What are the uses of enzymes to diagnose a disease?
by coninxcgmailcom (student)
What are the uses of enzymes to diagnose a disease?
Enzymes are essential for living organisms to survive. They are made of amino acids, proteins and ribozymes and are present inside the cells. They are responsible for speeding up the chemical reactions in the body. If the enzymes are not working properly, it can lead to diseases in the body.
Enzymes can also be used to detect diseases in the human body. To detect diseases with the use of enzymes, a scientist will look for them in the plasma or serum. If the results are abnormal, for example if plasma levels are higher than normal, it means there may be a disorder in the body of the individual due to a damage to the tissue or cells. Because of the tissue damage, for example because of a heart attack, the enzymes that are normally found inside the muscle cells of the heart can now be found in the blood stream. Scientists need to examine which enzymes can be used to detect specific diseases and develop the tests that will help doctors to make the diagnosis.
To diagnose whether a patient has a disease, the doctor will take some blood in order to look for abnormal amounts of specific enzymes in the blood and then measure the plasma levels of the enzyme. Below is an image illustrating this.
(Figure 1 taken from “Clinical Enzymology”)
Higher levels intracellular enzymes indicate cell damage as enzymes are meant to be inside the cells. If you find them in the plasma that means the cell walls have been damaged. Although if someone has low levels, it could also simply be because of genetics or due to the fact that it is natural change with age.
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But measuring these enzymes is useful in estimating what could be wrong with someone and it helps making an early diagnosis of the disease. This is particularly important for heart and liver diseases.
In this article, I will discuss two plasma enzymes as an example: lactate dehydrogenase (LDH) and creatinine phosphokinase (CK).
Lactate dehydrogenase is an enzyme found in body tissues such as the blood cells and the heart muscle. If somebody has hepatitis, an infection of the liver, lactate dehydrogenase is also released from the damaged liver cells into the blood. The normal concentration of LDH should be between 55-140 IU/L (International Units per Litre) at 30°C (“Enzymes Used in Clinical Diagnosis”). However, when the level of enzymes increases in the serum, the chances of myocardial infarction (MI), commonly called heart attack or acute hepatitis (a liver disease) are higher. LDH is composed of two main protomers, LDH-M and LDH-H. The H signifies heart and M is named after muscle. These two protomers can form five possible forms namely LDH-1, LDH-2, LDH-3, LDH-4, and LDH-5. These five forms are similar but the concentration of each form is dependent on the parts of the body. The high level of one of the forms in the serum could suggest what problem a patient could have. For example, LDH-1 (HHHH) is mainly found in heart and red blood cells, and LDH-2 (HHHM) is found in the serum. If a LDH-1 level is higher than the LDH-2 level in the serum, it could suggest that there is a damage to heart tissue, as a result of myocardial infarction (MI), and LDH-1 is released into the bloodstream.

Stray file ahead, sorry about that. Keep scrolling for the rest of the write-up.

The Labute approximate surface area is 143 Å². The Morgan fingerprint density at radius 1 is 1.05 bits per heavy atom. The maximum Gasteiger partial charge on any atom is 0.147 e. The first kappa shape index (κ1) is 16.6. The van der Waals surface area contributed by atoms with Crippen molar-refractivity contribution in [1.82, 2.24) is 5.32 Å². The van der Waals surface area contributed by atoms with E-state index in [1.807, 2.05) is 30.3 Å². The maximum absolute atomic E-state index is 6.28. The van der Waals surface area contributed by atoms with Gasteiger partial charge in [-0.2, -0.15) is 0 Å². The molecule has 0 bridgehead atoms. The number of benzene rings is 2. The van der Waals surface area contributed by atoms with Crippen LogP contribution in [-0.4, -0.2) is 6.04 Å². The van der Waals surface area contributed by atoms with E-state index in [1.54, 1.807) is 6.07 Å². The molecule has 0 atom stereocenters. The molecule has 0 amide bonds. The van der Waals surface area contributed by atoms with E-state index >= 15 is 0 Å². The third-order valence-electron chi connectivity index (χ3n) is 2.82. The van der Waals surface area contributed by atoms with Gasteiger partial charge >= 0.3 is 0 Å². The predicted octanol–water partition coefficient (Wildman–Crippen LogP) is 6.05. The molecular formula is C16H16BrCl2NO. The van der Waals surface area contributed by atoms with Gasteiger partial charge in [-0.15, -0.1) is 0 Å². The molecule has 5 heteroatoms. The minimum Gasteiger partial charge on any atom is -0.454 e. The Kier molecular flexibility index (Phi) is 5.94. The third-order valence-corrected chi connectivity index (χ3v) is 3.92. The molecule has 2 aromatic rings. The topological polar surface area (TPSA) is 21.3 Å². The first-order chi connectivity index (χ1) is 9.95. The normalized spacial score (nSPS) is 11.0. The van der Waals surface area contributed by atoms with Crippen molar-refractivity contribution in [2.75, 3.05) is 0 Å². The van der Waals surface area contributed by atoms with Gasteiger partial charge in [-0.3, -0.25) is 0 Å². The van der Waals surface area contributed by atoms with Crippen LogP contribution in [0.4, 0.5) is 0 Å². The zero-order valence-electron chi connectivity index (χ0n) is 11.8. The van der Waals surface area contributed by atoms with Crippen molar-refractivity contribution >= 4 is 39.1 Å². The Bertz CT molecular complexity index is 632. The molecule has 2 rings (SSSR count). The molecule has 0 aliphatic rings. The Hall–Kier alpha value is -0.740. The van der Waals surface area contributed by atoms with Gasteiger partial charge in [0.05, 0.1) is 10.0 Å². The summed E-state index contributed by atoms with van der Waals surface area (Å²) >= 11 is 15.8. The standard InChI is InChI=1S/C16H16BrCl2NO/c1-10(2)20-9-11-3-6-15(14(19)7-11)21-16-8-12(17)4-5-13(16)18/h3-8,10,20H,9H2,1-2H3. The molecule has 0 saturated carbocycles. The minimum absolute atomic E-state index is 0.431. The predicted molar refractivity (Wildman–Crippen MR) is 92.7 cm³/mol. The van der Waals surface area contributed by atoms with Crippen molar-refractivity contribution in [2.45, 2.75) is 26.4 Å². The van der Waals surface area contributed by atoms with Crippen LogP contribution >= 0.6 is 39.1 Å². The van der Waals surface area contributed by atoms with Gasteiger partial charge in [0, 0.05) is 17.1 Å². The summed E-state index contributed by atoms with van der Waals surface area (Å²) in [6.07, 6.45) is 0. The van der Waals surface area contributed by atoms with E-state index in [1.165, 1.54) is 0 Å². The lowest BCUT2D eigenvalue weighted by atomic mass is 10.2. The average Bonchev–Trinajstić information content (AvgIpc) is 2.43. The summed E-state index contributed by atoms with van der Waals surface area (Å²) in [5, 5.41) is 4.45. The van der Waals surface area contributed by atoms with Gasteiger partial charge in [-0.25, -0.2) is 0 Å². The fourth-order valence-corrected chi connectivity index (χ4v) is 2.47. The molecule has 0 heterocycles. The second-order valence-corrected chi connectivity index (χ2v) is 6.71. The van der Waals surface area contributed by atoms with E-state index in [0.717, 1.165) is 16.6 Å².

Creatine kinase (CK) is an enzyme that can be found in the heart but also in the brain and skeletal muscles. To test if someone has a problem, the CK levels will be increased along with the loss of muscle. Similarly to the lactate dehydrogenase, creatine kinase has as 2 protomers, B (named after brain) and M (for muscle). There are three possible combinations for creatine kinase, namely CK-MM, CK-BB, CK-MB. These combinations indicate what organs are damaged and will show if there are brain tumours, heart diseases or skeletal muscle disease.
It is important to look into using enzymes to diagnose a disease as it can help the decision what treatment needs to be used. This is done once an unusual presence of enzyme is found or there is a variation in enzyme concentration. For example, if the liver is damaged, some of its enzymes will leak into the bloodstream. Therefore a doctor can have an idea of the problem through a blood test, without doing too many tests and scans thus reducing the medical costs.
A problem that occurs is that the diagnosis is not always certain and further tests may be required to confirm the diagnosis. The doctor will always have to examine the patients for other signs of the disease. For diseases that affect multiple parts of the body, the enzymes can narrow it down. Therefore when making an assumption to what the disease is, one can sometimes make a false diagnosis, unnecessarily scaring the patient.
In conclusion, enzymes are used to diagnose patients who may have a disease. Their concentration is measured in the serum, plasma or intracellular. If the concentration of enzymes is higher than normal there is a chance you may have a disease. Doctors will then need to further look into this more in detail to give someone a diagnosis.
On the down side, the enzyme test alone may give a wrong diagnosis as there may be other reasons for the enzyme levels to be high. A doctor can misdiagnose you if he relies on the enzyme test alone. Fortunately, technology is so advanced and there are many ways of diagnosing a patient with a disease, so they can cross check the diagnosis with other tests. Using the enzymes however is a much easier and cheaper way to diagnose a disease therefore it is used commonly. With the advancing technology, the tests are also becoming more reliable. Eventually a link will be found between certain enzymes and specific diseases, which will make the diagnosis more certain.
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